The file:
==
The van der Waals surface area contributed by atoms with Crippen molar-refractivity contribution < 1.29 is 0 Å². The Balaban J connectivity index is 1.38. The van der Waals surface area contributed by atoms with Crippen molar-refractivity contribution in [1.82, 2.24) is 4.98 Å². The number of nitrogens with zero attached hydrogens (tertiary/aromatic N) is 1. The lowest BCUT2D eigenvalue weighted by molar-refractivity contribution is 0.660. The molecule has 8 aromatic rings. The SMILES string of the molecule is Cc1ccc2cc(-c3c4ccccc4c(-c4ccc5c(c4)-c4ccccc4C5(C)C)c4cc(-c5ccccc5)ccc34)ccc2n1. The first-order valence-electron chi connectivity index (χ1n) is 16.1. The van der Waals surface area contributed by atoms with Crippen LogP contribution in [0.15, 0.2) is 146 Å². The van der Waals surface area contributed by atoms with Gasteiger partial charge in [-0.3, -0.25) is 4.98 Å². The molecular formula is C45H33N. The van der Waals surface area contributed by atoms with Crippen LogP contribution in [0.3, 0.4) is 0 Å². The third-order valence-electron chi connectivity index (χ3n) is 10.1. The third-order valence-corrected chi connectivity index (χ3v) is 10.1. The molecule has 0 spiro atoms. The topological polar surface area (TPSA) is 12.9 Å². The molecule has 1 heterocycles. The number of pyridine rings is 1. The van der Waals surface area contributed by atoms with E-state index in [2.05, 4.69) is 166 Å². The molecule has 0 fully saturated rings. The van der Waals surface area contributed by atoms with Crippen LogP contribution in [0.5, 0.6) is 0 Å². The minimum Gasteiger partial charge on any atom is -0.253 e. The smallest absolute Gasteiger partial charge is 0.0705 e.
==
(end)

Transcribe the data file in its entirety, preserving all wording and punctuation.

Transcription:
The van der Waals surface area contributed by atoms with Crippen molar-refractivity contribution < 1.29 is 0 Å². The Balaban J connectivity index is 1.38. The van der Waals surface area contributed by atoms with Crippen molar-refractivity contribution in [1.82, 2.24) is 4.98 Å². The number of nitrogens with zero attached hydrogens (tertiary/aromatic N) is 1. The lowest BCUT2D eigenvalue weighted by molar-refractivity contribution is 0.660. The molecule has 8 aromatic rings. The SMILES string of the molecule is Cc1ccc2cc(-c3c4ccccc4c(-c4ccc5c(c4)-c4ccccc4C5(C)C)c4cc(-c5ccccc5)ccc34)ccc2n1. The first-order valence-electron chi connectivity index (χ1n) is 16.1. The van der Waals surface area contributed by atoms with Crippen LogP contribution in [0.15, 0.2) is 146 Å². The van der Waals surface area contributed by atoms with Gasteiger partial charge in [-0.3, -0.25) is 4.98 Å². The molecular formula is C45H33N. The van der Waals surface area contributed by atoms with Crippen LogP contribution in [0.3, 0.4) is 0 Å². The third-order valence-electron chi connectivity index (χ3n) is 10.1. The third-order valence-corrected chi connectivity index (χ3v) is 10.1. The molecule has 0 spiro atoms. The topological polar surface area (TPSA) is 12.9 Å². The molecule has 1 heterocycles. The number of pyridine rings is 1. The van der Waals surface area contributed by atoms with E-state index in [2.05, 4.69) is 166 Å². The molecule has 0 fully saturated rings. The van der Waals surface area contributed by atoms with Crippen LogP contribution in [0.5, 0.6) is 0 Å². The minimum Gasteiger partial charge on any atom is -0.253 e. The smallest absolute Gasteiger partial charge is 0.0705 e.